By Virginia Furness
LONDON, Feb 25 (Reuters) - Italian government bonds outperformed the broader euro zone market on Monday, with yields dropping by as much as 12 basis points after Fitch affirmed Italy's credit rating at BBB.
President Donald Trump's delaying of an increase in U.S. tariffs on Chinese goods following "productive" trade talks also boosted support for riskier assets and saw German government bond yields pull away from last week's lows.
The rally in Italian government bond yields cancelled out a sell-off on Friday ahead of Fitch's review.
Fitch affirmed Italy's rating with a negative outlook to reflect "the extremely high level of general government debt and the absence of structural fiscal adjustment" as well as "uncertainty arising from the current political dynamic."
A downgrade would have put Italy just one notch above a sub-investment grade rating, which investors fear because it could trigger forced selling by funds only able to buy investment grade bonds.
"Both effects contributed to the movement, but clearly the rating decision by Fitch is the most important one," Sebastian Fellechner, rates strategist at DZ Bank, said.
Italy's 10-year government bond yield was down nine basis points at 2.765 percent, having touched a low of 2.75 percent, which had pushed its spread over higher rated Germany to a three-week low of 259.5 basis points.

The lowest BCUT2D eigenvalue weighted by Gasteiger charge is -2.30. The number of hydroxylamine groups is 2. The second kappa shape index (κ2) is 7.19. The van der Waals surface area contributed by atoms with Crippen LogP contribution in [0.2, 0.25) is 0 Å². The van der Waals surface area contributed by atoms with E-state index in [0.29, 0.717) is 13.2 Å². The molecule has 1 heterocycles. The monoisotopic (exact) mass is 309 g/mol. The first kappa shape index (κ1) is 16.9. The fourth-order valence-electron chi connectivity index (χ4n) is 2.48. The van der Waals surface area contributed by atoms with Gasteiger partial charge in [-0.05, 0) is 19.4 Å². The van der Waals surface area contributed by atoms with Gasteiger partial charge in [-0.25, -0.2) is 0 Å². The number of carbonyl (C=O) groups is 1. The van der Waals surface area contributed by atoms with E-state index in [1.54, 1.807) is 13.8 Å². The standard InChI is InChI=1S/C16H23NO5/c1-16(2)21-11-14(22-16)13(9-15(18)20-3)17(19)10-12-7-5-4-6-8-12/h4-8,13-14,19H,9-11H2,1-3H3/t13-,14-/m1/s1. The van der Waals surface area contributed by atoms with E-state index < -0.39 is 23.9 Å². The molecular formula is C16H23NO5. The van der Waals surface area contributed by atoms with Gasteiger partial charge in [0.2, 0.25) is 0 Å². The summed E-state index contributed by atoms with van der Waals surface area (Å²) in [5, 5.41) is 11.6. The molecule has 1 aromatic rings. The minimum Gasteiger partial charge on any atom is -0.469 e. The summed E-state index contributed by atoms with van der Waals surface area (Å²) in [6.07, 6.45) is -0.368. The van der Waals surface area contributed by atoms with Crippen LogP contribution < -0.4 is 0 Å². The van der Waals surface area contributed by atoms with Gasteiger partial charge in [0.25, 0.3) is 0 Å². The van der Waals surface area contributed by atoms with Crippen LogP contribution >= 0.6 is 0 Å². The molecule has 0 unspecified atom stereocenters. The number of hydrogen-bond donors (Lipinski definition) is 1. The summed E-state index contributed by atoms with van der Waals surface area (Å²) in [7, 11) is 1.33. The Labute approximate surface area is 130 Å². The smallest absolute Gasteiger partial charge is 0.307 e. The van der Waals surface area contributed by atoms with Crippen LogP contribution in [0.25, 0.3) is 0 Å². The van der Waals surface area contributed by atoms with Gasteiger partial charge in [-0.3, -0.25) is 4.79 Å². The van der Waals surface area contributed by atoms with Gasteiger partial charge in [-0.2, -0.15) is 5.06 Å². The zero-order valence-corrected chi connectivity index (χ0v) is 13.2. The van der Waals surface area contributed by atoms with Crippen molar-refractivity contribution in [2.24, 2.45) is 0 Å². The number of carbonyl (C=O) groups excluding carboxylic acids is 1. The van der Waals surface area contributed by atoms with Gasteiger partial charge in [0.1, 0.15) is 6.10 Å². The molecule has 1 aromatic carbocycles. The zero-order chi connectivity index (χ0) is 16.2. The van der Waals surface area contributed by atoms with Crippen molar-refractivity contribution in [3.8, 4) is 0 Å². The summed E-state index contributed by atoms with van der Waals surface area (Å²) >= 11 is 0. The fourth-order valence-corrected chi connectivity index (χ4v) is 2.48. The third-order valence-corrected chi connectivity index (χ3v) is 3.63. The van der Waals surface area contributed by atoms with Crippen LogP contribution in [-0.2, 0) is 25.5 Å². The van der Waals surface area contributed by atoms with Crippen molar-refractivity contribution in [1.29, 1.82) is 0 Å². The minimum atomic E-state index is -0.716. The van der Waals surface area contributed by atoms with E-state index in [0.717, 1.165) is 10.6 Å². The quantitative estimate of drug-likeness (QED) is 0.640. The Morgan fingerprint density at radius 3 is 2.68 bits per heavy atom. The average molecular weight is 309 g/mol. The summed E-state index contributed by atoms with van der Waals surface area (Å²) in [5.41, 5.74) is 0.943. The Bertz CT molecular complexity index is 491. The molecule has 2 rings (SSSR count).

Short-end Italian government bonds also outperformed with two- and five-year yields last down 12 basis points to 0.41 percent and 1.715 percent respectively.
The rally was fuelled by the 5-Star Movement, one of the two parties in Italy's ruling populist coalition, losing in the Sardinia elections, while the centre-right gained, Commerzbank analysts said.
Elsewhere, core euro zone government bond yields rose after apparent progress in the U.S.-China trade talks boosted appetite for riskier assets.
Germany's 10-year government bond yield, the benchmark for the region, was up a basis points to 0.11 percent, while other 10-year yields in the bloc were flat to slightly higher on the day.
"Bunds remain confined around 10 basis points as there is this conviction that a couple of bits of positive news is not enough to derail [the downward pressure on yields]," Michael Leister, rates strategist at Commerzbank, said.
Trump's decision to delay an increase in tariffs on Chinese goods drove European shares to their highest since October as carmakers and mining firms rose..
Reporting by Virginia Furness, Editing by Tommy Wilkes, Gareth Jones and Alexander Smith